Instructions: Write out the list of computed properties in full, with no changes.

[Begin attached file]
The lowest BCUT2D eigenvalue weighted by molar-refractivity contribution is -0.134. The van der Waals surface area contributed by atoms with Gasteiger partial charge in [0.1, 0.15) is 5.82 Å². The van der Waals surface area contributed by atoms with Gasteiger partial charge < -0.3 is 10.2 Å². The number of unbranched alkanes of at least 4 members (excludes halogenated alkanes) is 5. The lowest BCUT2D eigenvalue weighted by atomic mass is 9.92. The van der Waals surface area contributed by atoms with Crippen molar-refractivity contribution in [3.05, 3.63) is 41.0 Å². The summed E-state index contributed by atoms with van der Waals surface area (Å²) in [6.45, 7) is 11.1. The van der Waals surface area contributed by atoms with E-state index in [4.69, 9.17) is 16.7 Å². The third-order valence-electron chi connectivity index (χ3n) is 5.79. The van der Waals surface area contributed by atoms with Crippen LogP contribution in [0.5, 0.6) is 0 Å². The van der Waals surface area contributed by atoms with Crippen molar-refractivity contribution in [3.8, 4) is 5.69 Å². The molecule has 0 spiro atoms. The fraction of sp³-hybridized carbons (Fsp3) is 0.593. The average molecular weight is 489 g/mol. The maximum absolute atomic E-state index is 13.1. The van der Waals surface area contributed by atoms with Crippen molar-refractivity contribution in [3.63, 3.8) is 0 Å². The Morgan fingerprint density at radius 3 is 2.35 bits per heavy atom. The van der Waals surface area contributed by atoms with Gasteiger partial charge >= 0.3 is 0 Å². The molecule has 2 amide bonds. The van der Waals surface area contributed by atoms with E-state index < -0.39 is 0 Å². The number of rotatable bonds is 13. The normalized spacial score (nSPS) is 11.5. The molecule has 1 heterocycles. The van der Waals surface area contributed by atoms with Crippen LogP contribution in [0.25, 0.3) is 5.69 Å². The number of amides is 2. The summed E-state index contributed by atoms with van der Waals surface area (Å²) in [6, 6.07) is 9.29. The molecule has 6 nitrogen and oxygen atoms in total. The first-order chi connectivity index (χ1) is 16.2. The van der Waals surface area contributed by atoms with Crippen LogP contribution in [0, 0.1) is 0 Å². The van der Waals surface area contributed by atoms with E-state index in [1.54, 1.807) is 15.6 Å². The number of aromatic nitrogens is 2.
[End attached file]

The lowest BCUT2D eigenvalue weighted by molar-refractivity contribution is -0.134. The van der Waals surface area contributed by atoms with Gasteiger partial charge in [0.1, 0.15) is 5.82 Å². The van der Waals surface area contributed by atoms with Gasteiger partial charge < -0.3 is 10.2 Å². The number of unbranched alkanes of at least 4 members (excludes halogenated alkanes) is 5. The lowest BCUT2D eigenvalue weighted by atomic mass is 9.92. The van der Waals surface area contributed by atoms with Crippen molar-refractivity contribution in [3.05, 3.63) is 41.0 Å². The summed E-state index contributed by atoms with van der Waals surface area (Å²) in [6.45, 7) is 11.1. The van der Waals surface area contributed by atoms with E-state index in [4.69, 9.17) is 16.7 Å². The third-order valence-electron chi connectivity index (χ3n) is 5.79. The van der Waals surface area contributed by atoms with Crippen LogP contribution in [0.5, 0.6) is 0 Å². The van der Waals surface area contributed by atoms with Crippen molar-refractivity contribution in [3.8, 4) is 5.69 Å². The molecule has 0 spiro atoms. The fraction of sp³-hybridized carbons (Fsp3) is 0.593. The average molecular weight is 489 g/mol. The maximum absolute atomic E-state index is 13.1. The van der Waals surface area contributed by atoms with Crippen molar-refractivity contribution in [3.63, 3.8) is 0 Å². The Morgan fingerprint density at radius 3 is 2.35 bits per heavy atom. The van der Waals surface area contributed by atoms with Gasteiger partial charge >= 0.3 is 0 Å². The molecule has 2 amide bonds. The van der Waals surface area contributed by atoms with E-state index < -0.39 is 0 Å². The number of rotatable bonds is 13. The normalized spacial score (nSPS) is 11.5. The molecule has 1 heterocycles. The van der Waals surface area contributed by atoms with Crippen LogP contribution in [0.25, 0.3) is 5.69 Å². The number of amides is 2. The summed E-state index contributed by atoms with van der Waals surface area (Å²) in [6, 6.07) is 9.29. The molecule has 6 nitrogen and oxygen atoms in total. The first-order chi connectivity index (χ1) is 16.2. The van der Waals surface area contributed by atoms with Crippen LogP contribution in [0, 0.1) is 0 Å². The van der Waals surface area contributed by atoms with E-state index in [1.54, 1.807) is 15.6 Å². The number of aromatic nitrogens is 2.